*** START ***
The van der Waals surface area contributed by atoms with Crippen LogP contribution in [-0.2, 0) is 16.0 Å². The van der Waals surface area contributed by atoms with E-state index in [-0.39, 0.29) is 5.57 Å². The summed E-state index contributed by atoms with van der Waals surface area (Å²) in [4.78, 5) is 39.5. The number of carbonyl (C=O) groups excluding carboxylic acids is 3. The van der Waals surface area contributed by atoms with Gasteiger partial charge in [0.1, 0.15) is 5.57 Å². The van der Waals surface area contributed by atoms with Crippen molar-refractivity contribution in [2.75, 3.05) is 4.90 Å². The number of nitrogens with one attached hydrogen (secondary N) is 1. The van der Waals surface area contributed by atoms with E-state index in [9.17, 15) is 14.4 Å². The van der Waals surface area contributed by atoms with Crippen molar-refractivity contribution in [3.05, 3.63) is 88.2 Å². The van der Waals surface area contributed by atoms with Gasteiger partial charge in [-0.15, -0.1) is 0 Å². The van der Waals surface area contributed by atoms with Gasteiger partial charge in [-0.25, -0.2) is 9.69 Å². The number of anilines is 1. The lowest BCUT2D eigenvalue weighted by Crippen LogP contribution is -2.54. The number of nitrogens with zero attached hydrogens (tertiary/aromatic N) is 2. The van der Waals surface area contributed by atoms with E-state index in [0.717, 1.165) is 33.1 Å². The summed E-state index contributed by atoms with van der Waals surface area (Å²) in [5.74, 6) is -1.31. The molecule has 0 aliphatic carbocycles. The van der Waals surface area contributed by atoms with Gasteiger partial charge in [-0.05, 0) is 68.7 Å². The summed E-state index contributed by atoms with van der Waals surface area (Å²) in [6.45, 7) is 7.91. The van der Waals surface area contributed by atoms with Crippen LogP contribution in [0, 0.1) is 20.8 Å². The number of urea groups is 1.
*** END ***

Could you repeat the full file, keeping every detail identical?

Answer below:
The van der Waals surface area contributed by atoms with Crippen LogP contribution in [-0.2, 0) is 16.0 Å². The van der Waals surface area contributed by atoms with E-state index in [-0.39, 0.29) is 5.57 Å². The summed E-state index contributed by atoms with van der Waals surface area (Å²) in [4.78, 5) is 39.5. The number of carbonyl (C=O) groups excluding carboxylic acids is 3. The van der Waals surface area contributed by atoms with Gasteiger partial charge in [0.1, 0.15) is 5.57 Å². The van der Waals surface area contributed by atoms with Crippen molar-refractivity contribution in [2.75, 3.05) is 4.90 Å². The number of nitrogens with one attached hydrogen (secondary N) is 1. The van der Waals surface area contributed by atoms with E-state index in [9.17, 15) is 14.4 Å². The van der Waals surface area contributed by atoms with Crippen molar-refractivity contribution in [3.05, 3.63) is 88.2 Å². The van der Waals surface area contributed by atoms with Gasteiger partial charge in [-0.15, -0.1) is 0 Å². The van der Waals surface area contributed by atoms with Gasteiger partial charge in [-0.25, -0.2) is 9.69 Å². The number of anilines is 1. The lowest BCUT2D eigenvalue weighted by Crippen LogP contribution is -2.54. The number of nitrogens with zero attached hydrogens (tertiary/aromatic N) is 2. The van der Waals surface area contributed by atoms with E-state index in [0.717, 1.165) is 33.1 Å². The summed E-state index contributed by atoms with van der Waals surface area (Å²) in [5.74, 6) is -1.31. The molecule has 0 aliphatic carbocycles. The van der Waals surface area contributed by atoms with Gasteiger partial charge in [-0.05, 0) is 68.7 Å². The summed E-state index contributed by atoms with van der Waals surface area (Å²) in [6.45, 7) is 7.91. The van der Waals surface area contributed by atoms with Crippen LogP contribution in [0, 0.1) is 20.8 Å². The number of urea groups is 1.